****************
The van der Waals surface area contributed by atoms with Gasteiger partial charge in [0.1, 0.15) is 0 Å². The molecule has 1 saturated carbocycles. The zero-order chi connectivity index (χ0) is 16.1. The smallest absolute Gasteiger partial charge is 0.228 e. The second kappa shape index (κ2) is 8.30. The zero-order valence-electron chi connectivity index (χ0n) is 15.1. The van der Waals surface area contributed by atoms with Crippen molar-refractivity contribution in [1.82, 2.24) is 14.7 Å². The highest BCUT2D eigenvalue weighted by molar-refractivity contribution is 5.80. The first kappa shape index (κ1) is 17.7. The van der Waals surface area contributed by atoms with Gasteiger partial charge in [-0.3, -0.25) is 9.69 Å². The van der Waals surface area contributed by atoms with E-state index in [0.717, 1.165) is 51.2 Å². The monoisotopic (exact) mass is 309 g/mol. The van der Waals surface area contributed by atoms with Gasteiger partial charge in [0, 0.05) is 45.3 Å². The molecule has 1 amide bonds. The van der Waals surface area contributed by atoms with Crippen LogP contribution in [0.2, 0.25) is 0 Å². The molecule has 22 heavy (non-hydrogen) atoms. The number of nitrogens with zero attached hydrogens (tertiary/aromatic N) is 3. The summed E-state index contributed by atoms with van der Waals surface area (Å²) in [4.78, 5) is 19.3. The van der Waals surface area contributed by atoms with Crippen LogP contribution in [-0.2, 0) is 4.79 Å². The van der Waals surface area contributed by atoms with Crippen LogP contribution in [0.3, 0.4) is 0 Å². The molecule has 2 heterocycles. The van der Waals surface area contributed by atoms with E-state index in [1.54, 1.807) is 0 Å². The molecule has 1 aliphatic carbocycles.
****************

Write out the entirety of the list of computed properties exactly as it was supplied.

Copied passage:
The van der Waals surface area contributed by atoms with Gasteiger partial charge in [0.1, 0.15) is 0 Å². The molecule has 1 saturated carbocycles. The zero-order chi connectivity index (χ0) is 16.1. The smallest absolute Gasteiger partial charge is 0.228 e. The second kappa shape index (κ2) is 8.30. The zero-order valence-electron chi connectivity index (χ0n) is 15.1. The van der Waals surface area contributed by atoms with Crippen molar-refractivity contribution in [1.82, 2.24) is 14.7 Å². The highest BCUT2D eigenvalue weighted by molar-refractivity contribution is 5.80. The first kappa shape index (κ1) is 17.7. The van der Waals surface area contributed by atoms with Gasteiger partial charge in [-0.3, -0.25) is 9.69 Å². The van der Waals surface area contributed by atoms with E-state index in [0.717, 1.165) is 51.2 Å². The monoisotopic (exact) mass is 309 g/mol. The van der Waals surface area contributed by atoms with Gasteiger partial charge in [0, 0.05) is 45.3 Å². The molecule has 1 amide bonds. The van der Waals surface area contributed by atoms with Crippen LogP contribution in [0.2, 0.25) is 0 Å². The molecule has 22 heavy (non-hydrogen) atoms. The number of nitrogens with zero attached hydrogens (tertiary/aromatic N) is 3. The summed E-state index contributed by atoms with van der Waals surface area (Å²) in [4.78, 5) is 19.3. The van der Waals surface area contributed by atoms with Crippen LogP contribution in [-0.2, 0) is 4.79 Å². The van der Waals surface area contributed by atoms with Crippen LogP contribution in [0.3, 0.4) is 0 Å². The molecule has 2 heterocycles. The van der Waals surface area contributed by atoms with E-state index in [1.54, 1.807) is 0 Å². The molecule has 1 aliphatic carbocycles.